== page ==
Obama campaign mocks birthers with "Made in America" t-shirts

Obama's 2012 campaign apparatus is offering "Made in America" t-shirts on its campaign website Obama for America

Obama's 2012 campaign apparatus is offering "Made in America" t-shirts on its campaign website
Obama for America

Updated: 1:55 p.m. ET

Despite President Obama's initial hesitation to dignify the "birther" question, his 2012 campaign team is ready to capitalize - both politically and financially - on doubts about his U.S. citizenship.

Earlier this year, Mr. Obama ceded to pressure from "birthers" (a contingent of Americans - including Donald Trump - who expressed skepticism about his Hawaiian origins) to release his long-form birth certificate as proof that he was, in fact, born in the United States. At the time, however, the president condemned "sideshows and carnival barkers" for distracting the American public with "silliness" rather than focusing on substantive issues.

Now, Mr. Obama's 2012 presidential campaign is poking fun at the issue, and inviting supporters to get in on the joke - for just $25 or more.

"Obama for America," the president's campaign arm, is offering t-shirts that play on the questions surrounding his citizenship. The front of the shirts feature a picture of the president, under which reads the line "Made in the USA." The back depicts a copy of the president's long-form birth certificate. ("Made in America" mugs are also available for purchase.)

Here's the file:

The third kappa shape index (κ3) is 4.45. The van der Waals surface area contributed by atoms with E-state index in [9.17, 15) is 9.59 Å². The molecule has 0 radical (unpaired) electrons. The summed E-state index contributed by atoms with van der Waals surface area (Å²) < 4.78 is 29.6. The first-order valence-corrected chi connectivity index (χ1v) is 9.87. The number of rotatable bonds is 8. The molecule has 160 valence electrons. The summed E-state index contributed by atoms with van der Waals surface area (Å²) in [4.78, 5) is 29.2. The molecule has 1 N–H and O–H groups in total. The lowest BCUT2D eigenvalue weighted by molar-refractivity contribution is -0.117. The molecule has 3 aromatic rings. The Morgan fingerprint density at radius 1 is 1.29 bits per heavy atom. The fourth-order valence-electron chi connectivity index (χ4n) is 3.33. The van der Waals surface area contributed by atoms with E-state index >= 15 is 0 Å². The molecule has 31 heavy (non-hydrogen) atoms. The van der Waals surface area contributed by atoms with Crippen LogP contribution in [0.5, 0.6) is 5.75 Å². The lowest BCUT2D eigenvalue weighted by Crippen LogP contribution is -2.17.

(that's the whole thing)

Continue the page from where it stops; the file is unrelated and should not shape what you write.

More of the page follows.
"Wear your support for this campaign with an official Made in the USA T-shirt. Donate $25 or more today and we'll send you your limited-edition shirt," the website advertises on the donation page.

Julianna Smoot, the Obama 2012 deputy campaign manager, explained the paraphernalia in an email: "There's really no way to make this stuff completely go away," she said. "The only thing we can do is laugh at it -- and make sure as many other people as possible are in on the joke."

Citing a new birther-inspired book called "Where's the Birth Certificate?", Smoot - who describes the book as "a greatest-hits reel of delusions, ranging from 9/11 conspiracies to claiming that there is an infinite supply of oil in the Earth's core" -argues that the best way for the Obama campaign to effectively combat the misinformation is to joke about it.

"Last year, the President said, 'I can't spend all of my time with my birth certificate plastered on my forehead.' This is about as close as we can get," she said. "If the facts can't make these ridiculous smears go away, we can at least have a little fun with it."

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